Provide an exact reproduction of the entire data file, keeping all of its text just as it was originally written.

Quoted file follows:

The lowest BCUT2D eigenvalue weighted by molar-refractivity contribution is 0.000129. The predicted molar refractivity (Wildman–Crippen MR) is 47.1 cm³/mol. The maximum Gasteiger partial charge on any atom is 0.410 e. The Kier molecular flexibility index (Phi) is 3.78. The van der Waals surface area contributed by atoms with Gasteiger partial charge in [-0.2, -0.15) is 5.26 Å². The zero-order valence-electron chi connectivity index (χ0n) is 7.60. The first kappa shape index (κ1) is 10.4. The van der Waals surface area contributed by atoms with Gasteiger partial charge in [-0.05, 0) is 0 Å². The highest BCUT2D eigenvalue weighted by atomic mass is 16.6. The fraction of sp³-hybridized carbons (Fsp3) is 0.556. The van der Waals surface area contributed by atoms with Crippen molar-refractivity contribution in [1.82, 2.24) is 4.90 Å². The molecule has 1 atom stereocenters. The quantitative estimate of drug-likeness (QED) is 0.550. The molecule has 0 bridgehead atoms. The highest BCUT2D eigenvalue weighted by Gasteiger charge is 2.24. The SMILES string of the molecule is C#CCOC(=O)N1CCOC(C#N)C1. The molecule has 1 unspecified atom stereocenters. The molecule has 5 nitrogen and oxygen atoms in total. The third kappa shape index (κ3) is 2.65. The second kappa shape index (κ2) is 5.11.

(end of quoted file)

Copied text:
The lowest BCUT2D eigenvalue weighted by molar-refractivity contribution is 0.000129. The predicted molar refractivity (Wildman–Crippen MR) is 47.1 cm³/mol. The maximum Gasteiger partial charge on any atom is 0.410 e. The Kier molecular flexibility index (Phi) is 3.78. The van der Waals surface area contributed by atoms with Gasteiger partial charge in [-0.2, -0.15) is 5.26 Å². The zero-order valence-electron chi connectivity index (χ0n) is 7.60. The first kappa shape index (κ1) is 10.4. The van der Waals surface area contributed by atoms with Gasteiger partial charge in [-0.05, 0) is 0 Å². The highest BCUT2D eigenvalue weighted by atomic mass is 16.6. The fraction of sp³-hybridized carbons (Fsp3) is 0.556. The van der Waals surface area contributed by atoms with Crippen molar-refractivity contribution in [1.82, 2.24) is 4.90 Å². The molecule has 1 atom stereocenters. The quantitative estimate of drug-likeness (QED) is 0.550. The molecule has 0 bridgehead atoms. The highest BCUT2D eigenvalue weighted by Gasteiger charge is 2.24. The SMILES string of the molecule is C#CCOC(=O)N1CCOC(C#N)C1. The molecule has 1 unspecified atom stereocenters. The molecule has 5 nitrogen and oxygen atoms in total. The third kappa shape index (κ3) is 2.65. The second kappa shape index (κ2) is 5.11.